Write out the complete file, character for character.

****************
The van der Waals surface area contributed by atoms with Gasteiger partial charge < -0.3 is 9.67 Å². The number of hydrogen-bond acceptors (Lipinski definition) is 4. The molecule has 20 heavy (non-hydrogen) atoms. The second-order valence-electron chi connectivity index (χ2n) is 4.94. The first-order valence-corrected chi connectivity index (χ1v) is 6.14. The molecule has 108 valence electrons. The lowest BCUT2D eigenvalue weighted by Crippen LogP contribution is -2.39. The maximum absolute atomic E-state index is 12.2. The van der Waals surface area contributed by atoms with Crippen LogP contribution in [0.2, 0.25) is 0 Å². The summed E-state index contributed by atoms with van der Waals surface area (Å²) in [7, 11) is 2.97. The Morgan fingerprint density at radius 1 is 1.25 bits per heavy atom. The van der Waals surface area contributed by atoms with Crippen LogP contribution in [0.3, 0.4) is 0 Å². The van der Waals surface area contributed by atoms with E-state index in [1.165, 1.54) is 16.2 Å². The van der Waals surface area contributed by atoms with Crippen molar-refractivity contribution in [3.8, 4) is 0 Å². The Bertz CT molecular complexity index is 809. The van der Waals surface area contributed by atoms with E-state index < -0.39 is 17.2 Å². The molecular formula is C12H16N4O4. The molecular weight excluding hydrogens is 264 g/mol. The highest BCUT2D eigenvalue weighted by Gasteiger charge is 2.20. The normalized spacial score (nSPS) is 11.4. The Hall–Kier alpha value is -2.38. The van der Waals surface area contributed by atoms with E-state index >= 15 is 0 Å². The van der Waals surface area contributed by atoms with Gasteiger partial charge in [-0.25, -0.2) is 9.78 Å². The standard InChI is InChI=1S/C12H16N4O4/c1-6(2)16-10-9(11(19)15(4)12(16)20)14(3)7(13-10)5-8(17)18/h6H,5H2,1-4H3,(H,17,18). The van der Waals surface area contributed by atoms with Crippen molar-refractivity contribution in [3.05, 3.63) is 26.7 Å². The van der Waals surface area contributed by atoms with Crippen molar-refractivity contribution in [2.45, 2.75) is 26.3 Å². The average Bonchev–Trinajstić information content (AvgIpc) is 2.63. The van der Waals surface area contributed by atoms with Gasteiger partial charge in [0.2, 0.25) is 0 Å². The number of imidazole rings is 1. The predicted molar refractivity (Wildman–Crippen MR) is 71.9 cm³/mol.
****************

The van der Waals surface area contributed by atoms with Gasteiger partial charge < -0.3 is 9.67 Å². The number of hydrogen-bond acceptors (Lipinski definition) is 4. The molecule has 20 heavy (non-hydrogen) atoms. The second-order valence-electron chi connectivity index (χ2n) is 4.94. The first-order valence-corrected chi connectivity index (χ1v) is 6.14. The molecule has 108 valence electrons. The lowest BCUT2D eigenvalue weighted by Crippen LogP contribution is -2.39. The maximum absolute atomic E-state index is 12.2. The van der Waals surface area contributed by atoms with Crippen LogP contribution in [0.2, 0.25) is 0 Å². The summed E-state index contributed by atoms with van der Waals surface area (Å²) in [7, 11) is 2.97. The Morgan fingerprint density at radius 1 is 1.25 bits per heavy atom. The van der Waals surface area contributed by atoms with Crippen LogP contribution in [0.3, 0.4) is 0 Å². The van der Waals surface area contributed by atoms with E-state index in [1.165, 1.54) is 16.2 Å². The van der Waals surface area contributed by atoms with Crippen molar-refractivity contribution in [3.8, 4) is 0 Å². The Bertz CT molecular complexity index is 809. The van der Waals surface area contributed by atoms with E-state index < -0.39 is 17.2 Å². The molecular formula is C12H16N4O4. The molecular weight excluding hydrogens is 264 g/mol. The highest BCUT2D eigenvalue weighted by Gasteiger charge is 2.20. The normalized spacial score (nSPS) is 11.4. The Hall–Kier alpha value is -2.38. The van der Waals surface area contributed by atoms with E-state index >= 15 is 0 Å². The van der Waals surface area contributed by atoms with Gasteiger partial charge in [-0.25, -0.2) is 9.78 Å². The standard InChI is InChI=1S/C12H16N4O4/c1-6(2)16-10-9(11(19)15(4)12(16)20)14(3)7(13-10)5-8(17)18/h6H,5H2,1-4H3,(H,17,18). The van der Waals surface area contributed by atoms with Crippen molar-refractivity contribution in [3.05, 3.63) is 26.7 Å². The van der Waals surface area contributed by atoms with Crippen molar-refractivity contribution in [2.45, 2.75) is 26.3 Å². The average Bonchev–Trinajstić information content (AvgIpc) is 2.63. The van der Waals surface area contributed by atoms with Gasteiger partial charge in [0.2, 0.25) is 0 Å². The number of imidazole rings is 1. The predicted molar refractivity (Wildman–Crippen MR) is 71.9 cm³/mol.